To her comfort, the German would then proceed to win another 21 Grand Slam titles during her career and become the leader in the all-time rankings before Serena Williams dethroned her.
As for Navratilova, many believed this was the end of a remarkable career. The American proved them wrong, as she won another three Grand Slam titles and reached multiple finals. The last one of them came in 1994 when Navratilova became the oldest player to play in a Grand Slam championship match. She was 37 years, 8 months, and 14 days old at the time.
Michael Chang vs. Ivan Lendl
Most of the players that won a Grand Slam under the age of 20 went on to become some of the greatest athletes in the history of tennis. There is one exception, though, and we’re talking about Michael Chang, who still holds the record for the youngest male winner of a Grand Slam tournament.
The American was just over 17 when he claimed the French Open title and shocked the whole world. There were many memorable moments on the road to this achievement, but one match certainly tops the list.
In the fourth round of Roland-Garros, Chang had to face Ivan Lendl, who was an established champion with an excellent career. Sure, the Czechoslovakian was without a Grand Slam title in 1988, but he was still a force to be reckoned with and the world number 1 at the time. Lendl was the overwhelming favorite in the clash against the youngster.
It all started according to plan, as Lendl won the first two sets 6-4 each. He was steady on his own serve and managed to break Chang once in each set, which proved to be enough. You would expect a 17-year-old to break mentally under such circumstances and simply surrender the match.
But Chang had other ideas in mind. He found his shots and played an excellent third set, winning 6-3 and getting back into this match. It was the first time Lendl had lost a set in the tournament so far and a sign of things to come.
The veteran got a bit annoyed, and his focus decreased. He would allow Chang to break him in the fourth set after a double fault. Lendl had the chance to instantly make up for his mistake after leading 40-0 in the very next game.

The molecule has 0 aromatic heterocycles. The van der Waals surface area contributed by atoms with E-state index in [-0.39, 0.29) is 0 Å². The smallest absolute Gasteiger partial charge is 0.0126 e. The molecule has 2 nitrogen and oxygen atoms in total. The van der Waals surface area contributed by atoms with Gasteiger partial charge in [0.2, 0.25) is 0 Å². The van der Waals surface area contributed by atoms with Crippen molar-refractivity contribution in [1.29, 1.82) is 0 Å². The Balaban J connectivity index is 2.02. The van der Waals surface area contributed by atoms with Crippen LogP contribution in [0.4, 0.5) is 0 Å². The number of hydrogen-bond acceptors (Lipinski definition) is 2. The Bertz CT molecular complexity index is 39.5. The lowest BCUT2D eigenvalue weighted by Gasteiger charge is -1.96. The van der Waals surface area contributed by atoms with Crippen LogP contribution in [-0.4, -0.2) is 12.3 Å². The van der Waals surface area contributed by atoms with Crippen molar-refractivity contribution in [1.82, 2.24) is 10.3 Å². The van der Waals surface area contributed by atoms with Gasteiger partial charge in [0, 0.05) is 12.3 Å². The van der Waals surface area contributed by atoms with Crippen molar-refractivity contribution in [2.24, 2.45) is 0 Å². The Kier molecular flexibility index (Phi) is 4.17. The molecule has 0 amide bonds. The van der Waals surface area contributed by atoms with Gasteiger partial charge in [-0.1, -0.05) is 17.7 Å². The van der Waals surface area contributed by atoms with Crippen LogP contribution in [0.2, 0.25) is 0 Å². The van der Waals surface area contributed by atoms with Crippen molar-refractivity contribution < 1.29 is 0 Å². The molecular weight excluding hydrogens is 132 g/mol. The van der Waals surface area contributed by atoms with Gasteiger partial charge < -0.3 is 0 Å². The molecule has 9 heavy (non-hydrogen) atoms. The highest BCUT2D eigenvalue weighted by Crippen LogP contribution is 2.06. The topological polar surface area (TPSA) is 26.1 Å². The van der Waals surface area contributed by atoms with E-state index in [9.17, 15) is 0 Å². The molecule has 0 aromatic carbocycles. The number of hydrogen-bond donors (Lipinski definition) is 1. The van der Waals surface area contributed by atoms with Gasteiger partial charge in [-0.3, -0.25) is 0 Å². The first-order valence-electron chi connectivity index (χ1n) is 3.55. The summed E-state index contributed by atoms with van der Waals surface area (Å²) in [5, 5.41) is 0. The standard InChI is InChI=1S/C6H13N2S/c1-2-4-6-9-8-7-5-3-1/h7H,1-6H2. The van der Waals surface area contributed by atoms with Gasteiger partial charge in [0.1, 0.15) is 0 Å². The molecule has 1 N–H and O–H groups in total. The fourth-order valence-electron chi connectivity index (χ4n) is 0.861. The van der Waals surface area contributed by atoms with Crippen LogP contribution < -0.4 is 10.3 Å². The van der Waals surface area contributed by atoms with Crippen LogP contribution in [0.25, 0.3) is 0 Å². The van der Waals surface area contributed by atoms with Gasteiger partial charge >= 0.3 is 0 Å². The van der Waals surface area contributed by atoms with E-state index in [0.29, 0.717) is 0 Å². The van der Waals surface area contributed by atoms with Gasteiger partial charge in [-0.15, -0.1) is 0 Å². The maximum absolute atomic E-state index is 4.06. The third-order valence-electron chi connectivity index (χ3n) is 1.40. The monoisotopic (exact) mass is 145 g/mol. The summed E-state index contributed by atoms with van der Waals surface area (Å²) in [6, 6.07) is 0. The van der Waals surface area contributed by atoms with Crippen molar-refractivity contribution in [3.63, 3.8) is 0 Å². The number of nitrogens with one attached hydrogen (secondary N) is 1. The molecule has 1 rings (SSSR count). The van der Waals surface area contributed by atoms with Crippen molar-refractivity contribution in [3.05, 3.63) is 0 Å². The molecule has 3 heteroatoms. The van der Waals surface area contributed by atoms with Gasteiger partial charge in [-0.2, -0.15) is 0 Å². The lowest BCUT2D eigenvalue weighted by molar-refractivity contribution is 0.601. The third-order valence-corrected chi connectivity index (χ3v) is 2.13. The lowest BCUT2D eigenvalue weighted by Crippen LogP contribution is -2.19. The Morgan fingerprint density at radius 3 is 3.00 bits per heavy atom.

He didn’t convert any of the break points, and his frustration was visible. The favorite was unhappy with the weather conditions and some of the umpire’s calls instead of paying more attention to his own actions. Lendl’s outburst led to a code violation and a point penalty that helped Chang save the game.
There was still a long way to go, though, especially since the American started cramping hard at the end of the fourth set. His body was giving up, but Chang closed the set to even the score somehow.
It went from bad to worse in the fifth, as the youngster was obviously dehydrated. He was trying to make up for that by eating bananas and drinking water at every opportunity. Chang also had to adjust his playing style, looking for quick points.
The risks he took paid off almost immediately, and he was in the lead early in the fifth after breaking Lendl’s serve. At this moment, the physical pain and exhaustion reached their peak, and Chang was on the brink of retiring.
He decided against it and vowed to himself to fight to the last point, as the man himself admitted in an interview years later. Incredibly, Chang’s resilience and his desire to improvise in any way possible helped him win 6-3 and snatch the victory in the match.
His tactics in the final minutes included an underhand serve that you can see below and a couple of other actions that shocked the tennis world and his opponent. Lendl was somehow unable to find a way to cope with the teenager and was mentally devastated to a point that the match ended with a double fault from him.
Chang would then proceed to win the tournament, which remained the only Grand Slam title of his career.
Rafael Nadal vs. Novak Djokovic
If you ask a number of tennis fans to share their pick for the greatest tennis match on clay courts ever, the 2013 French Open semi-final would certainly win the vote. It featured loads of drama and some of the best tennis you will ever see on this surface.
It’s only fitting that Rafael Nadal, the undisputed King of Clay, was involved. The Spaniard had won the Roland-Garros seven times in the last eight years and was the undisputed favorite once again.
And yet, he would have to face one of the toughest challenges in Paris in his entire career. His opponent in the semi-finals was Novak Djokovic, another legend of the game. The Serbian had already won the Australian Open that year and was one of the few players that were expected to give Nadal a fight on red courts.
Nole was leading the ATP rankings at the time, while Rafa was coming back from a nasty knee injury that had kept him out of the tour for seven months. Both men desperately wanted to win the Roland-Garros and were ready to give everything.
The Spaniard started brightly and won the opening set 6-4. Both were playing well, but Nadal was just on another level and managed to find the decisive break. He was looking good in the second set, too, after breaking to take a 3-2 lead.